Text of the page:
Tuesday, Feb 07, 2023
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Watch our discussion from February 7 on inflation and the economy. Our featured speaker, Sylvain Leduc, answered pre-submitted questions from the public in a discussion with our host moderator, Laura Monfredini, Senior Vice President. Key topics included the drivers of high inflation, current labor market dynamics, and the Fed’s efforts to restore price stability.
This discussion was a livestreamed event open to everyone and is available as a recording above.
About the Speaker
Mix of Inflation Contributors Is Changing
Core services inflation has been rising over the last year while goods inflation and energy inflation have been moderating in recent months. This means the mix of inflation contributors is changing, and that services is becoming a more substantial part of overall inflation.
I talked a little bit about energy, and those are the green columns here. You see that, for a while, in the middle of 2022, the green bars are bigger, because of energy prices that I just talked about at the beginning. Now, those contributors are shrinking as energy prices are moderating. The flip side of this is core services, those have been growing over time. If you look at these bars, core services have just been rising. And the goods price inflation that I just mentioned, those bars have been shrinking. You see that the bars now are smaller than they were a year, a year and a half ago. That’s why there’s so much focus now on services, because they’re becoming a more substantial part of inflation.
Changing Consumption Patterns
Spending patterns on goods and services were following trend lines until things abruptly changed when the pandemic arrived. People switched to buying more goods while cutting back on services. Now these trends appear to be reversing. Goods consumption is moderating while services consumption is increasing back toward its pre-pandemic trend line. This suggests the economy may be normalizing.
If you look at these two charts, so goods and services, if you look at goods before the pandemic, we’re kind of moving along what looks like a trend line. The economy is growing, your spending on goods is growing as well. If you look at services, it’s the same thing, it seems to be just chugging along here. And then with the pandemic, things changed completely. Now, we start switching to buying more goods. So, the consumption of goods started growing really fast. And we cut down on the consumption of services, because no one wanted to be impacted by the virus. We didn’t want to go to the movie theater, go to the restaurant, et cetera. And so you got this pattern. What’s interesting right now is that it appears that the economy is normalizing, to some extent. The consumption of goods is coming back down a little bit, and the consumption of services continues to grow towards the trend line, towards where we would’ve been had we just kept going along the trend lines that we had pre-pandemic. The economy seems to be normalizing, and that’s a good thing.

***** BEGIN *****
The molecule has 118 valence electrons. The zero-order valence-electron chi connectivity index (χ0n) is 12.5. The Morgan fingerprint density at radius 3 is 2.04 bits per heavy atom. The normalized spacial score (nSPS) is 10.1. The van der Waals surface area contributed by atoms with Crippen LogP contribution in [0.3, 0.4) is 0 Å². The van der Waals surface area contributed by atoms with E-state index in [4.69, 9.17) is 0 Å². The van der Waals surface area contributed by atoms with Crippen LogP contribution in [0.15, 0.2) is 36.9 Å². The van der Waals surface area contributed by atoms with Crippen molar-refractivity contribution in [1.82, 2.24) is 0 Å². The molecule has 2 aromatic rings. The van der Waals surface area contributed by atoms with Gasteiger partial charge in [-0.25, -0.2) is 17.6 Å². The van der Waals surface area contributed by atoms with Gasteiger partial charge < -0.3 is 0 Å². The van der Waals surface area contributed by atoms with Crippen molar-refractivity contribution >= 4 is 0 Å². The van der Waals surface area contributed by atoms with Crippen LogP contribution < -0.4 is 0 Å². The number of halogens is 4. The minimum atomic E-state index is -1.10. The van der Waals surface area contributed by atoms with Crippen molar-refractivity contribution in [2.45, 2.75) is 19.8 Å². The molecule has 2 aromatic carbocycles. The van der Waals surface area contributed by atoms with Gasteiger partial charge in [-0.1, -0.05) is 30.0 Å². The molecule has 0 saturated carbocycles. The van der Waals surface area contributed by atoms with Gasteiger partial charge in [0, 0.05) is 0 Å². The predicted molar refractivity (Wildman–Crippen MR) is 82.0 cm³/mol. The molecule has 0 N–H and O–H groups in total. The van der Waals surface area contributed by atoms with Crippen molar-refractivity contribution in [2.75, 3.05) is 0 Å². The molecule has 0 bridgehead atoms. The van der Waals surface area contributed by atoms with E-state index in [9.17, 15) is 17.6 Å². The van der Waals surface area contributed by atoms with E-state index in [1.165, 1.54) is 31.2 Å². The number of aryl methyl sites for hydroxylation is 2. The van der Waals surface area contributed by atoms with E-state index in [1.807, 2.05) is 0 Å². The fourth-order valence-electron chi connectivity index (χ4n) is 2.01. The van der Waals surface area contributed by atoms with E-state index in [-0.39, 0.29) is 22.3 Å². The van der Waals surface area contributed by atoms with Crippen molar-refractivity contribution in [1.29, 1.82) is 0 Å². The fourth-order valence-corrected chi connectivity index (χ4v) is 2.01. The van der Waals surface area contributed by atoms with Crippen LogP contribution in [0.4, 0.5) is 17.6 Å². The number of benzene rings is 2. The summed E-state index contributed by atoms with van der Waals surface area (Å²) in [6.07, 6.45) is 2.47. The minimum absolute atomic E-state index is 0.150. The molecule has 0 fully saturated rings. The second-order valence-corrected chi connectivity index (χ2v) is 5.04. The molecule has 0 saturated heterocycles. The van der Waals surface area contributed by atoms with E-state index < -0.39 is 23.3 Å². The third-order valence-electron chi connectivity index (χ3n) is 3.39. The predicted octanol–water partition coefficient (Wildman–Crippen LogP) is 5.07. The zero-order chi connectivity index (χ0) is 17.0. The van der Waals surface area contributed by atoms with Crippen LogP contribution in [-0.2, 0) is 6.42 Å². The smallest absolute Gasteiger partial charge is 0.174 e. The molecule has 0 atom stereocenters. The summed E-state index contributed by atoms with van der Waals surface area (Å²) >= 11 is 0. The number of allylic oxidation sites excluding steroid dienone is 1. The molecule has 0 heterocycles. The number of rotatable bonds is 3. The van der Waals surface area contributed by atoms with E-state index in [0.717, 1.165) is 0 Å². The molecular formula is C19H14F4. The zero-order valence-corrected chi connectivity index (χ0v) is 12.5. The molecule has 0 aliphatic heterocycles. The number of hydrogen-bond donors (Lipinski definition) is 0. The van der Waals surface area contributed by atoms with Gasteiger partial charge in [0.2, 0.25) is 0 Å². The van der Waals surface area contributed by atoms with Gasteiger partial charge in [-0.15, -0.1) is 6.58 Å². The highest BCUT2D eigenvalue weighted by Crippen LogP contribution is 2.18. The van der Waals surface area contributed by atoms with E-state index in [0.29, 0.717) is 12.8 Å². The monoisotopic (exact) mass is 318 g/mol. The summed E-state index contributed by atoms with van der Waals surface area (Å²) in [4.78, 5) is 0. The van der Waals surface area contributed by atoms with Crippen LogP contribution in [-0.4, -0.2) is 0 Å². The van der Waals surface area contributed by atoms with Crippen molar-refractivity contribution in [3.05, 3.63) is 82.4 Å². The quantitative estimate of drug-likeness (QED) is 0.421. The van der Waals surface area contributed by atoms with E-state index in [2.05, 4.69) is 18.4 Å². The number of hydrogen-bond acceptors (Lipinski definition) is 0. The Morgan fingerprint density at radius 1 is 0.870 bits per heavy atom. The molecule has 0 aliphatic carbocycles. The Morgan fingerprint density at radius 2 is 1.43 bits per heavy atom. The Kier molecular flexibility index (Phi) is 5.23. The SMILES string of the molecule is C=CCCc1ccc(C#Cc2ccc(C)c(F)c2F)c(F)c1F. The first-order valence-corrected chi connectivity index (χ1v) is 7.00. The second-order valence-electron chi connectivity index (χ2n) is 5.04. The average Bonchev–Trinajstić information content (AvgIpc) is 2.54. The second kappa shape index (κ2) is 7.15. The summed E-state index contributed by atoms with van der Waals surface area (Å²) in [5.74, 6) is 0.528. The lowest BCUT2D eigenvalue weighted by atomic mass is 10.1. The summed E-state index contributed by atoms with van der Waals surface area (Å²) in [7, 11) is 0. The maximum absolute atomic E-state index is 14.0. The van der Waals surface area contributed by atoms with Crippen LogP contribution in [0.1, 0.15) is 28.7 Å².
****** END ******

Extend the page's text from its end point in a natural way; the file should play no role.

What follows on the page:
Goods Inflation Is Falling
For the better part of twenty years we had roughly no inflation in the goods sector, largely due to technological advancements and manufacturing offshoring. That changed during the pandemic as demand for goods surged while supply chains were disrupted, leading to high inflation. Now we’re seeing a rapid decline in goods inflation as supply chains recover and consumption patterns begin to shift back to pre-pandemic trends.
Goods here is basically think about you’re buying gym equipment, you’re buying clothing, you’re buying appliances. What was fascinating with this chart is that if you look at 2000 to 2020, basically the series were showing zero inflation on average. This thing moves up and down. So, it’s less persistent and it tends to be more volatile than services. But for the better part of 20 years, we had zero inflation in this sector. Why is that? Part of it is that there’s a lot of technological progress in manufacturing. We had offshoring to lower-cost countries in Southeast Asia, in particular, that kept prices down, and made it easier to have a low inflation rate in this sector. But of course with the pandemic we’ve seen a big change. We started buying goods, we started buying gym equipment, because we had nothing else to do and so you saw goods price inflation really shooting up, which is very striking compared to the previous. We had 10% inflation in this sector compared to 0% over the previous 10 years, so it’s really notable. But what’s also encouraging is that we’ve seen a big, rapid decline now in this category, in goods price inflation. This is really encouraging in part because supply chain disruptions that we’ve experienced over the past two years are really improving. If you look at delivery time, this has come down to where we were before the pandemic. If you look at the number of boats that are waiting to be unloaded at the docks, around ports in the US, it’s really coming down. So the supply side is improving, this is moderating, keeping prices down a little bit more than what we had seen.